Burns

50 terms by mcatherinebroussard 

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Thermal Burn

caused by conduction or convection (e.g., hot liquid, fire, steam)

Electrical Burn

caused by the passage of electrical current through the body; typically there is an entrance & an exit wound; complications can include cardiac arrhythmias, respiratory arrest, renal failure, neurological damage, & fractures (ex: lightning)

Chemical Burn

occurs when certain chemical compounds come in contact w/the body; the reaction will continue until the chemical compound is diluted from the site; compounds include sulfuric acid, lye, hydrochloric acid, & gasoline

Burn Classification

the extent & severity of a burn is dependent on gender, age, duration of burn, type of burn, & affected area; burns are most appropriately classified according to the depth of tissue destruction

Superficial Burn

involves only the outer epidermis; the involved area may be red w/slight edema; healing occurs w/o evidence of scarring

Superfical Partial-Thickness Burn

involves the epidermis & the upper portion of the dermis; the involved area may be extremely painful & exhibit blisters; healing occurs w/minimal to no scarring

Deep Partial-Thickness Burn

involves complete destruction of the epidermis & the majority of the dermis; the involved area may appear to be discolored w/broken blisters & edema; damage to nerve endings may result in only moderate levels of pain; healing occurs w/hypertrophic scars & keloids

Full-Thickness Burn

involves complete destruction of the epidermis & dermis along w/partial damge of the subcutaneous fat layer; the involved area often presents w/eschar formation & minimal pain; pts. require grafts & may be susceptible to infection

Subdermal Burn

involves the complete destruction of the epidermis, dermis & subcutaneous tissue; may involve muscle & bone & as a result often require surgical intervention

Zone of Coagulation

the are of the burn that received the most severe injury along w/irreversible cell damage

Zone of Stasis

the area of less severe injury that possesses reversible damage & surrounds the zone of coagulation

Zone of Hyperemia

the area surrounding the zone of stasis that presents w/inflammation, but will fully recover w/o any intervention or permanent damage

Rule of Nines (Adult)

allows for a gross approximation of the % of the body affected by a burn

Head and Neck

9%

Anterior Trunk

18%

Posterior Trunk

18%

(B) Anterior Arm, Forearm, & Hand

9%

(B) Posterior Arm, Forearm, & Hand

9%

Genital Region

1%

(B) Anterior Leg & Foot

18%

(B) Posterior Leg & Foot

18%

Silver Sulfadiazine Advantages

can be used w/or w/o dressings; painless; can be applied to wound directly; broad-spectrum; effective against yeast

Silver Sulfadiazine Disadvantages

does not penetrate into eschar

Silver Nitrate Advantages

broad-spectrum; non-allergenic; dressing application is painless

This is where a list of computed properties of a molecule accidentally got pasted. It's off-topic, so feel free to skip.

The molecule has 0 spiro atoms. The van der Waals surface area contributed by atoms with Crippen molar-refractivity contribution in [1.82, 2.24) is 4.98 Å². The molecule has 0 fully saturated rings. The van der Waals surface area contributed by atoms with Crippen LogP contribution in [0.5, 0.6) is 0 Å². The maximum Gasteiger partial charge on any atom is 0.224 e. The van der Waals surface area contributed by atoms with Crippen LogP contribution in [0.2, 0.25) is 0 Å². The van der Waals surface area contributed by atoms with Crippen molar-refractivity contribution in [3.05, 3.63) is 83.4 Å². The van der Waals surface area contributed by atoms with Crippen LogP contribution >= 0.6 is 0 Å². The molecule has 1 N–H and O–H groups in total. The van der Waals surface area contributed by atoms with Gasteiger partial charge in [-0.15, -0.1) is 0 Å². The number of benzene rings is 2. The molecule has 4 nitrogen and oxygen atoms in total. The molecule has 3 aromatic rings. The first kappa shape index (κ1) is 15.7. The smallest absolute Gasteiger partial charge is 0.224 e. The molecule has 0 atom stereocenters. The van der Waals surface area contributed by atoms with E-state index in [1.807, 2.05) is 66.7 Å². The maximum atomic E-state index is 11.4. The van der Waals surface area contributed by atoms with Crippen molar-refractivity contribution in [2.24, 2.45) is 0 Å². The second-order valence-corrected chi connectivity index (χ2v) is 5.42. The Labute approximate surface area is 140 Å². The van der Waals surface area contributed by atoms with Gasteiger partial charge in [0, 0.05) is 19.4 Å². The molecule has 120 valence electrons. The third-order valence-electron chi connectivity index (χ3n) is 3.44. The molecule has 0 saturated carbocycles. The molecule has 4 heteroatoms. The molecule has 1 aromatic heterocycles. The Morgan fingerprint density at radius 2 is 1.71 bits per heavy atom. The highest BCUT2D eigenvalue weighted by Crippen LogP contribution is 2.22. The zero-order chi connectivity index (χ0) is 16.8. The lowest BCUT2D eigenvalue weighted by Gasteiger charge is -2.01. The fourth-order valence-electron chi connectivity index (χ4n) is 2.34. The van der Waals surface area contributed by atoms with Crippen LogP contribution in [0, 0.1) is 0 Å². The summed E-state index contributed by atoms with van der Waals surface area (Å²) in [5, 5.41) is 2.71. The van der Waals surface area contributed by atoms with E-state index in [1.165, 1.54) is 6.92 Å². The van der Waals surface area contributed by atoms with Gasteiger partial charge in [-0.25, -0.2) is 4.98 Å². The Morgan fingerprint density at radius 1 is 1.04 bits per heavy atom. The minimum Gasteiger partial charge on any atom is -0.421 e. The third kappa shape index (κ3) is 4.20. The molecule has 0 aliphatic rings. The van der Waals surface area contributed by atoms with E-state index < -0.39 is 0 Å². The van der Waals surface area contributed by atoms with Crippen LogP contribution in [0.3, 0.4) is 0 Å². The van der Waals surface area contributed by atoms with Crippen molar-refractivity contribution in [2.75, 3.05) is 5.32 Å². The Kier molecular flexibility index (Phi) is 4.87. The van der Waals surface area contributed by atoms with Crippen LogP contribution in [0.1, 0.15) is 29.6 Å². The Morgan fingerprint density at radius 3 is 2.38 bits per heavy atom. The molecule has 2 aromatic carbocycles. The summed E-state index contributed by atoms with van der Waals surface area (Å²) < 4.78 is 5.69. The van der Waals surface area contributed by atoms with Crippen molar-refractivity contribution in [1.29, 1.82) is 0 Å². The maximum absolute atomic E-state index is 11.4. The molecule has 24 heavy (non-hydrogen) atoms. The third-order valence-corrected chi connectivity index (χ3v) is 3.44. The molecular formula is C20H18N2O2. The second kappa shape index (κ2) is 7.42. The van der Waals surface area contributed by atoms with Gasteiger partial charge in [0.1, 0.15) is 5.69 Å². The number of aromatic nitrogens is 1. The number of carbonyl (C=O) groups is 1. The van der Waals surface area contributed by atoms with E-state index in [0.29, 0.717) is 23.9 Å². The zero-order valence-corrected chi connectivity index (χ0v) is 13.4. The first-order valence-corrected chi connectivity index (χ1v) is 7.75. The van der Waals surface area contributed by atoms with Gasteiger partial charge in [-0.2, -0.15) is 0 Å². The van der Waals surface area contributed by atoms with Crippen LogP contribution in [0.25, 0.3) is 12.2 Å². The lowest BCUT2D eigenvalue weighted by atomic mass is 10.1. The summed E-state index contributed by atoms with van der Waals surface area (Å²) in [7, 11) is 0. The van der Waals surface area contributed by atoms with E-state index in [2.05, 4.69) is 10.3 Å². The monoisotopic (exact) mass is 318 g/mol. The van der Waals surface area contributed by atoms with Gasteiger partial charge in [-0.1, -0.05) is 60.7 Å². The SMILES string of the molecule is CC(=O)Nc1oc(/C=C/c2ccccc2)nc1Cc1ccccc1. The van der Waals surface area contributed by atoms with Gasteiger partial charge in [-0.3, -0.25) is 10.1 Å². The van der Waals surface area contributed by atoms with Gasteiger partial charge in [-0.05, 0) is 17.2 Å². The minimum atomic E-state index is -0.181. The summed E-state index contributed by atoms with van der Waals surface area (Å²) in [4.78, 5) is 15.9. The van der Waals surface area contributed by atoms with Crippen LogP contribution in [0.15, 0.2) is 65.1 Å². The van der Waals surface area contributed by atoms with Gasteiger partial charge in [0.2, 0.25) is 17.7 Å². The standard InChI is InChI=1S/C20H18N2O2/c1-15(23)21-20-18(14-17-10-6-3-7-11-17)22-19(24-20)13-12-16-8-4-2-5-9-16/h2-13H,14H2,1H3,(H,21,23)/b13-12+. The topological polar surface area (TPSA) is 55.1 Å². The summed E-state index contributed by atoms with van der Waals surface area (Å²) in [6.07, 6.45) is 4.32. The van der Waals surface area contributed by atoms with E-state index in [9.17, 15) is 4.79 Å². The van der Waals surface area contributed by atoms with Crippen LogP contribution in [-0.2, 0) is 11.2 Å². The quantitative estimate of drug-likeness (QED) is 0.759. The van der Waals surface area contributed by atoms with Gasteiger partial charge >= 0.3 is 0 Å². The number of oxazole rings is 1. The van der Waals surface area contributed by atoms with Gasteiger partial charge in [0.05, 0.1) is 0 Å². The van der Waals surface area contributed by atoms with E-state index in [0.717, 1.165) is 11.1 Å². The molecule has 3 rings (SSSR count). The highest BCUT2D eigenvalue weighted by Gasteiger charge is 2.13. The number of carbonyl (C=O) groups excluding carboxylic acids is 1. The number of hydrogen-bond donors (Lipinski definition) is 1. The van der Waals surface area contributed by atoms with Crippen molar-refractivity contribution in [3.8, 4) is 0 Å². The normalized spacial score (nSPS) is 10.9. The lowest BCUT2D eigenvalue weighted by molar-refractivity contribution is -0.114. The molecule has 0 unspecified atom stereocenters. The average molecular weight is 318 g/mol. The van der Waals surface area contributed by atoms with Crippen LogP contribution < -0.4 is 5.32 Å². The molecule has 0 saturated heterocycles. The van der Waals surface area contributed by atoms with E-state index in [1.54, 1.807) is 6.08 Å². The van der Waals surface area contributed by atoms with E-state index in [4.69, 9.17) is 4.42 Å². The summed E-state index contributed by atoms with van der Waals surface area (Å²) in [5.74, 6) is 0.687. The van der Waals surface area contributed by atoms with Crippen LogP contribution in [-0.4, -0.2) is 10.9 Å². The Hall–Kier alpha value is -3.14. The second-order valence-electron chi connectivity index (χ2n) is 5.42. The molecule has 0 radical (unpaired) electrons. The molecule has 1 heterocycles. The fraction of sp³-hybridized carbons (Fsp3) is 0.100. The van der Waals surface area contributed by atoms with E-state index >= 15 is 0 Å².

Silver Nitrate Disadvantages

poor penetration; discolors, making assessment difficult; can cause severe electrolyte imbalances; removal of dressings is painful

Povidone-iodine Advantages

broad-spectrum; antifungal; easily removed w/water

Povidone-iodine Disadvantages

not effective against Pseudomonas; may impair thyroid function; painful application

Mafenide Acetate Advantages

broad-spectrum; penetrates burn eschar; may be used w/or w/o occlusive dressings

Mafenide Acetate Disadvantages

may cuase metabolic acidosis; may compromise respiratory function; may inhibit epithelialization; painful application

Gentamicin Advantages

broad-spectrum; may be covered or left open to air

Gentamicin Disadvantages

has caused resistant strains; ototoxic; nephrotoxic

Nitrofurazone Advantages

bacteriocidal; broad-spectrum

Nitrofurazone Disadvantages

may lead to overgrowth of fungus & Pseudomonas; painful application

Allograft (homograft)

a temporary skin graft taken from another human, usually a cadaver, in order to cover a large burned area

Autograft

a permanent skin graft taken from a donor site on the patient's own body

Heterograft (xenograft)

a termporary skin graft taken from another species

Mesh graft

a skin graft that is altered to create a mesh-like pattern in order to cover a larger surface area

Sheet graft

a skin graft that is transferred directly from the donor site to the recipient site

Split-thickness skin graft

a skin graft that contains only a superficial layer of the dermis in addition to the epidermis

Full-thickness skin graft

a skin graft that contains the dermis & the epidermis

Dermis

the vascular layer of skin below the epidermis that contains hair follicles, sebaceous glands, & sweat glands

Donor site

a site where healthy skin is taken & used as a graft

Epidermis

the superficial avascular layer of skin that contains the hair follicles, sebaceous glands, & sweat glands

Eschar

the necrotic & nonviable tissue resulting from a deep burn; this skin is hard, dry, & doesn't possess qualities of normal skin

Escharotomy

a surgical procedure that removes eschar from a burn site & subsequently enhances circulation

Hypertrophic scarring

an abnormal & disorganized scar formation characterized by a raised, firm scar w/collagen fibers that don't follow any pattern

Normotrophic scarring

a scar w/organized formation of collagen fibers that align in a parallel fashion

Pressure garments

a custom-made garment that applies sustained pressure in order to improve the structure of a scar; they are worn 22-23 hrs/day & may be required for up to 2 yrs.

Recipient site

a site that has been burned & requires a graft

Z-plasty

a surgical procedure to eliminate a scar contracture; an incision in the shape of a "z" allows the contracture to change configuration & lengthen the scar

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